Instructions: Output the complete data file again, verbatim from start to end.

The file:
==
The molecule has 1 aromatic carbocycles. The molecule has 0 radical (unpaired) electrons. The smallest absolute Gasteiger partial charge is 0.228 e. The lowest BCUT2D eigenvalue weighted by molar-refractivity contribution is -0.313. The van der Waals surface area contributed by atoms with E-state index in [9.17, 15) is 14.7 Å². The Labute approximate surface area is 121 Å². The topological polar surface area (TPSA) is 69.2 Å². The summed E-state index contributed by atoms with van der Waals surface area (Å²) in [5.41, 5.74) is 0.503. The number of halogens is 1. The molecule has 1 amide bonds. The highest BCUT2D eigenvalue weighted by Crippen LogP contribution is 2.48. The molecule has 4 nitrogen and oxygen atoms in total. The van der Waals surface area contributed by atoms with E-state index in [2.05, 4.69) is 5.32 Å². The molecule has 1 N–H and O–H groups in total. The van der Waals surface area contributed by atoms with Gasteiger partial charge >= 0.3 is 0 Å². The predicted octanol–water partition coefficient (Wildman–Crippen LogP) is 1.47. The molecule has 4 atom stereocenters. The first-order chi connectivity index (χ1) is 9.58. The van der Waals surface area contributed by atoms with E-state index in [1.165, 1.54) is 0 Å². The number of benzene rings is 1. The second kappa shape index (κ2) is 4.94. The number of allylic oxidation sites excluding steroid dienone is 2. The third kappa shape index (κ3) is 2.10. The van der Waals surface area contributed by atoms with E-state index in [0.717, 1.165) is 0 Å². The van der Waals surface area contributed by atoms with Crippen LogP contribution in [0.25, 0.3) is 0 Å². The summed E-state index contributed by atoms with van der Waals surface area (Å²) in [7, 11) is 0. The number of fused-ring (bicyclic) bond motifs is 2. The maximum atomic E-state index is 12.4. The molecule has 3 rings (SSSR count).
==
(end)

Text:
The molecule has 1 aromatic carbocycles. The molecule has 0 radical (unpaired) electrons. The smallest absolute Gasteiger partial charge is 0.228 e. The lowest BCUT2D eigenvalue weighted by molar-refractivity contribution is -0.313. The van der Waals surface area contributed by atoms with E-state index in [9.17, 15) is 14.7 Å². The Labute approximate surface area is 121 Å². The topological polar surface area (TPSA) is 69.2 Å². The summed E-state index contributed by atoms with van der Waals surface area (Å²) in [5.41, 5.74) is 0.503. The number of halogens is 1. The molecule has 1 amide bonds. The highest BCUT2D eigenvalue weighted by Crippen LogP contribution is 2.48. The molecule has 4 nitrogen and oxygen atoms in total. The van der Waals surface area contributed by atoms with E-state index in [2.05, 4.69) is 5.32 Å². The molecule has 1 N–H and O–H groups in total. The van der Waals surface area contributed by atoms with Gasteiger partial charge >= 0.3 is 0 Å². The predicted octanol–water partition coefficient (Wildman–Crippen LogP) is 1.47. The molecule has 4 atom stereocenters. The first-order chi connectivity index (χ1) is 9.58. The van der Waals surface area contributed by atoms with E-state index in [1.165, 1.54) is 0 Å². The number of benzene rings is 1. The second kappa shape index (κ2) is 4.94. The number of allylic oxidation sites excluding steroid dienone is 2. The third kappa shape index (κ3) is 2.10. The van der Waals surface area contributed by atoms with E-state index in [0.717, 1.165) is 0 Å². The van der Waals surface area contributed by atoms with Crippen LogP contribution in [0.25, 0.3) is 0 Å². The summed E-state index contributed by atoms with van der Waals surface area (Å²) in [7, 11) is 0. The number of fused-ring (bicyclic) bond motifs is 2. The maximum atomic E-state index is 12.4. The molecule has 3 rings (SSSR count).